Iran Kicked Out of U.N. Women’s Rights Commission

Iranian women gather during a protest outside the United Nations mission headquarters as t
Fatemeh Bahrami/Anadolu Agency via Getty Images

Iran was expelled from the U.N. Commission on the Status of Women (UNCSW) on Wednesday in a vote initiated by the United States.

The resolution cited Tehran’s efforts to “continuously undermine and increasingly suppress the human rights of women and girls,” and its “use of lethal force” against demonstrators during the Mahsa Amini uprising.

UNCSW is a subsidiary of the U.N. Economic and Social Council. Established in 1946, its 54 members hold a two-week session at U.N. headquarters in New York every year to discuss “the realization of gender equality and the empowerment of women and girls as well as their human rights.”

Iran’s term on the commission began in April 2022 and was scheduled to run until 2026, but the members voted 29-8 with 16 abstentions to evict Iran immediately over the death of a young Kurdish woman named Mahsa Amini in September at the hands of brutal “morality police” for allegedly wearing her headscarf improperly, and the regime’s brutal crackdown on protests that have swept Iran ever since.

Iranians who live in Brazil protest against the death of Iranian woman Mahsa Amini, who died in Iran while in police custody, in Sao Paulo, Brazil, Friday, September 23, 2022. (AP Photo/Andre Penner)

One vote against the resolution came from Iran’s ally Russia, which said it wanted the Economic and Social Council to appoint a panel of legal experts to determine if it was legal for UNCSW to vote to expel a member. China also voted against the resolution.

Richard Gowan, U.N. director for the International Crisis Group, said on Wednesday that some other members were “queasy” about the precedent set by expelling Iran, but the U.S. “forced the issue” by calling the vote suddenly and leaving other members with “little choice but to vote yes.”

“Even a lot of countries disgusted by Iran’s behavior would have preferred something milder, like temporarily suspending Iran from the CSW, but the U.S. effectively forced other members to get in line by announcing the initiative with very little warning,” Gowan said.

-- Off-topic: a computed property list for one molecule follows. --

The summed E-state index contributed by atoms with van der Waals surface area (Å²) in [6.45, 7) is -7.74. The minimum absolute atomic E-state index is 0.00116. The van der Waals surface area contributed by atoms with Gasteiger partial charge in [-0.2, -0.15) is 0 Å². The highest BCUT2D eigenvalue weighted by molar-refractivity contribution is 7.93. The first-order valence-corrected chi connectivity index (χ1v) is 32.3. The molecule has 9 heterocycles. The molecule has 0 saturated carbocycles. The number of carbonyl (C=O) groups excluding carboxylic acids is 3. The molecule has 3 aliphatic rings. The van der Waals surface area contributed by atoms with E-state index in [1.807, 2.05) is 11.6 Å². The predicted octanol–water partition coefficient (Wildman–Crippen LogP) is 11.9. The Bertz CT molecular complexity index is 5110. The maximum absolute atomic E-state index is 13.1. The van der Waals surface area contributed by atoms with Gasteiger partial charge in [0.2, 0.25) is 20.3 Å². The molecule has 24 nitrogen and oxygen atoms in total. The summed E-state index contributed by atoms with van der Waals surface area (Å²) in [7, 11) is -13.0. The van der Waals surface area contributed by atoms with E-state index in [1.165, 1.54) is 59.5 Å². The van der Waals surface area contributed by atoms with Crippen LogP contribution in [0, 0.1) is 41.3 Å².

U.S. Ambassador to the United Nations Linda Thomas-Greenfield said UNCSW “cannot do its important work if it is being undermined from within.”

“Iran’s membership at this moment is an ugly stain on the Commission’s credibility,” she said.

The Associated Press

U.S. Ambassador to the United Nations, Linda Thomas-Greenfield speaks to reporters during a news conference at United Nations headquarters on March 1, 2021. (AP Photo/Mary Altaffer)

Thomas-Greenfield praised the courage of Iranian protesters and mourned the hideous, pointless, and not terribly uncommon abuse of Amini.

“We know she was killed for the crime of being a woman. And for too long, for too often, this was not such an unusual thing in Iran,” the U.S. ambassador said.

Thomas-Greenfield said it was urgently necessary to send a strong signal to Iranian protesters that the United Nations supports them.

“We will condemn Iran, and we will not let them sit on the Commission for the Status of Women and continue to attack women in their own country,” she said.

Iran denounced and “categorically rejected” the resolution against it.

“It is not at all unexpected that the United States is taking such unlawful action against Iran, given its long-standing hostility towards the Iranian people, but if carried out, it would be exceedingly dangerous to the U.N. system integrity,” Iranian Ambassador Amir Saeid Jalil Iravani said before the vote was taken.

“This one-sided action of the U.S. … is an attempt to impose unilateral political demands and ignore electoral procedures in international institutions,” raged Iranian Foreign Ministry spokesman Nasser Kanani on Thursday.

“Removing a legal member of the commission is a political heresy which discredits this international organization and also creates a unilateral procedure for future abuses of international institutions,” Kanani charged.

The Amini uprising continues, and so does the crackdown against it. On Monday, Iran hanged the second person sentenced to death for “waging war against God” by protesting against the abuse of women. Human rights activists say at least two Kurdish prisoners have been tortured to death by the regime. 

All of the known execution victims to date were men in their 20s, but over 18,000 people have been arrested and over 480 killed during the protests, including 68 children and teenagers.


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